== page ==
Racialized perceptions and child neglect

Sheila D. Ards, Samuel L. Myers, Patricia Ray, Hyeon Eui Kim, Kevin Monroe, Irma Arteaga

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    40 Scopus citations


    This paper models racialized perceptions of child welfare workers and tests the hypothesis that these perceptions contribute to the racial disproportionality in reported and/or substantiated child maltreatment. A method is adopted which captures the salient features of racial stereotypes deriving from visual representations of neglectful situations that meet state definitions of child maltreatment and reportable offenses. Caseworkers are shown pictures of a neglectful situation that randomly varies with respect to whether a child in the picture is black or white or whether there is no child at all pictured. If things that "look black" are more likely to be perceived of by caseworkers as reportable offenses or to meet state definitions of child maltreatment than things that "look white," then this indicates racialized perceptions. Data are collected from a sample of all caseworkers from every county in Minnesota for 2005.Linear and logistic fixed effects models are estimated for the responses as to whether the situation in the picture meets the state definition and whether the offense is reportable. Independent variables include: the respondent's age, gender, and race; whether the respondent was born in the Twin Cities, majored in social work, was an intake worker, or worked in Hennepin County. The results show statistically significant impacts of the black baby vignette (compared to no baby or white baby) on the likelihood that respondents agree that the situation depicted in the picture meets the state definition of neglect and is reportable.Also estimated are the impacts of these racialized beliefs on racial disproportionalities in reported and substantiated child maltreatment rates across counties. There are strong and statistically significant impacts of indices of caseworker racialized beliefs on racial disproporationalities in reported and substantiated maltreatment rates.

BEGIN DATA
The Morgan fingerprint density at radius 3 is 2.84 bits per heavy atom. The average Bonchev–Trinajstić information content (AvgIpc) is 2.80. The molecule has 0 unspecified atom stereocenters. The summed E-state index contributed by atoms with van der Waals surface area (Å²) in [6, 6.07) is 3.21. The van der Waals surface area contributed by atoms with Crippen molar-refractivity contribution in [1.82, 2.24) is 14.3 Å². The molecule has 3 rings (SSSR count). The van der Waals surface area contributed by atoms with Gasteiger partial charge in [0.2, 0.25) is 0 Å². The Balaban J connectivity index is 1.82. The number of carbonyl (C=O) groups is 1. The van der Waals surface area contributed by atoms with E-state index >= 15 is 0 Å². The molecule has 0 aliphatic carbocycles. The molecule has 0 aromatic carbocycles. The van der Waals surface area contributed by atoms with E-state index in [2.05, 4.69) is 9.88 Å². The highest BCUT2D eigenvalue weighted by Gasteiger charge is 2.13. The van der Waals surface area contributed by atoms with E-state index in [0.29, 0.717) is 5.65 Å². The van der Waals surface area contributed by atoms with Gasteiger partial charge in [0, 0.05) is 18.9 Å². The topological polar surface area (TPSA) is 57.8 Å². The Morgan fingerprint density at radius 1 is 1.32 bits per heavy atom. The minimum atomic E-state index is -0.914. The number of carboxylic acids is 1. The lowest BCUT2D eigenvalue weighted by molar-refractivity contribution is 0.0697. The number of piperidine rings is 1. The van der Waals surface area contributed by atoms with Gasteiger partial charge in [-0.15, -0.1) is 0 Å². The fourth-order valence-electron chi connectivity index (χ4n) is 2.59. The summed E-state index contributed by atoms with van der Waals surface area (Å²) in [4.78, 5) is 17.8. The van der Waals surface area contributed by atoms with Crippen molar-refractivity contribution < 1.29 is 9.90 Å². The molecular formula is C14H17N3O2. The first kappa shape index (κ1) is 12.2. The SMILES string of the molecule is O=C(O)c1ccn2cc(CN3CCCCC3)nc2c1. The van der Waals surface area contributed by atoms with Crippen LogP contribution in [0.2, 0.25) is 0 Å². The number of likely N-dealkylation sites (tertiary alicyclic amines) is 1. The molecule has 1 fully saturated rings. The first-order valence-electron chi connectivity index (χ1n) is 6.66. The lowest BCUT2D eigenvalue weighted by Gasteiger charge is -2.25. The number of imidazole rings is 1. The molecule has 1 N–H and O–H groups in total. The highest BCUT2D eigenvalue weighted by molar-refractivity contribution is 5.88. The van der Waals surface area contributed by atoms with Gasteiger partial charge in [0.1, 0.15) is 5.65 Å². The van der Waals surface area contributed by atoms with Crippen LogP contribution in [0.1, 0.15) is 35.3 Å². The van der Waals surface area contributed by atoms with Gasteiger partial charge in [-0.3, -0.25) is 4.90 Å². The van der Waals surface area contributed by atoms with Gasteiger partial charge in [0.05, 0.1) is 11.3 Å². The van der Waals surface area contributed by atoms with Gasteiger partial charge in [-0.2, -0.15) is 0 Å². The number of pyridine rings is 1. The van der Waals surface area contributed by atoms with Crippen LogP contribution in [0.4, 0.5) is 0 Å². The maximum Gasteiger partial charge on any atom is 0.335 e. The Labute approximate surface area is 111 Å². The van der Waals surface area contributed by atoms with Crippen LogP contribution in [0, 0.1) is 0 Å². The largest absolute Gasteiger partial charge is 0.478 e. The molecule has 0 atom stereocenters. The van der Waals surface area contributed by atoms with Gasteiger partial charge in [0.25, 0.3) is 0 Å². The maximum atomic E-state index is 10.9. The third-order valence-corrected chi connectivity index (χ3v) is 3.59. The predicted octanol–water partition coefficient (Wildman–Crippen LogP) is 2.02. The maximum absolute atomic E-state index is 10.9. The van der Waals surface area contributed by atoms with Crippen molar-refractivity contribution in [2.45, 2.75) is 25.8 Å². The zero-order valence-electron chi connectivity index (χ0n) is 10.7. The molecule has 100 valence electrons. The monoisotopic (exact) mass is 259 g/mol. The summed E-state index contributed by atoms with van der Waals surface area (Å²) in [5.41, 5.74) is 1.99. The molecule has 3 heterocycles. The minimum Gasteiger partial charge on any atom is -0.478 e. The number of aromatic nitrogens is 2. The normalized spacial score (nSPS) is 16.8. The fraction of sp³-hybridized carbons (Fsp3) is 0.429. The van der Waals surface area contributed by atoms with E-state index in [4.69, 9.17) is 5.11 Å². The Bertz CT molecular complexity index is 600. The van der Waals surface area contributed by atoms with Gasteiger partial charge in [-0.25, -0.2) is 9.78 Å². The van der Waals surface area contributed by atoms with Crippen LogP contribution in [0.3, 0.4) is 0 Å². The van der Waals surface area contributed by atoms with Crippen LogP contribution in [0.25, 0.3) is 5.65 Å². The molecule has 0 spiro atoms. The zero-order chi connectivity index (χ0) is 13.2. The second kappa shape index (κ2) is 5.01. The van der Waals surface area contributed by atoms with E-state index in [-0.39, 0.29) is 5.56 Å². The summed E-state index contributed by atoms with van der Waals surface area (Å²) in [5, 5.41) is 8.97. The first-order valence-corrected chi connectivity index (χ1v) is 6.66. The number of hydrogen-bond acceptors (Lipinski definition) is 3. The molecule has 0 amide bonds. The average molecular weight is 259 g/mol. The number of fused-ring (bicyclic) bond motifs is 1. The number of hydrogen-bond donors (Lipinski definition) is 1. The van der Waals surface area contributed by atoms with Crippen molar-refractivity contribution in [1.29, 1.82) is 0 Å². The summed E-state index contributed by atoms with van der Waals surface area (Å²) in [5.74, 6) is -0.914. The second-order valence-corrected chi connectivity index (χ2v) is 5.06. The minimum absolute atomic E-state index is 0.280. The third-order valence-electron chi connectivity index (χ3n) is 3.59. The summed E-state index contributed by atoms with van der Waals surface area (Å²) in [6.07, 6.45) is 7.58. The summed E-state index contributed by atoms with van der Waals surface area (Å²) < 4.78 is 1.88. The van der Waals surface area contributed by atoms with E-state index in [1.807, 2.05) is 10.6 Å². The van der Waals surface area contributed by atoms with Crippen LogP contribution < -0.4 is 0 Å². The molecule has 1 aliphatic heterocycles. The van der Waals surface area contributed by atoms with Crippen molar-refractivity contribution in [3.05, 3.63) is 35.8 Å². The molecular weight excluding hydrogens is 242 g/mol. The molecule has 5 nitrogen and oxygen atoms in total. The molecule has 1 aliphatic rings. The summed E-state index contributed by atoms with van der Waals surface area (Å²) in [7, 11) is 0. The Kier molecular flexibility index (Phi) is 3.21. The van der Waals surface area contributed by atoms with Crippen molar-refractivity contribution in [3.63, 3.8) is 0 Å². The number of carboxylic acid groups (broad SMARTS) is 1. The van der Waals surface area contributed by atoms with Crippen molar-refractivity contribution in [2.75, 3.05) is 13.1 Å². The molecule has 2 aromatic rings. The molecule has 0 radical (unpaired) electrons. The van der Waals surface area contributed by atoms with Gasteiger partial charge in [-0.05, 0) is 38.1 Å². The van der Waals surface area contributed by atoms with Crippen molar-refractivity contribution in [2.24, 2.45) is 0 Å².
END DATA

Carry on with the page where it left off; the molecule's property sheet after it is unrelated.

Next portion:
Original languageEnglish (US)
    Pages (from-to)1480-1491
    Number of pages12
    JournalChildren and Youth Services Review
    Issue number8
    StatePublished - Aug 2012

    Bibliographical note

    Funding Information:
    Research funding was provided by the National Institute of Health (NIH) for the grant, Research on Child Neglect, R01MH61754-01 . The contents of this paper are solely the responsibility of the authors and do not necessarily represent the official views of the NIH.


    • Bias in reporting and substantiating child maltreatment
    • Child neglect disparities
    • Racial disproportionality


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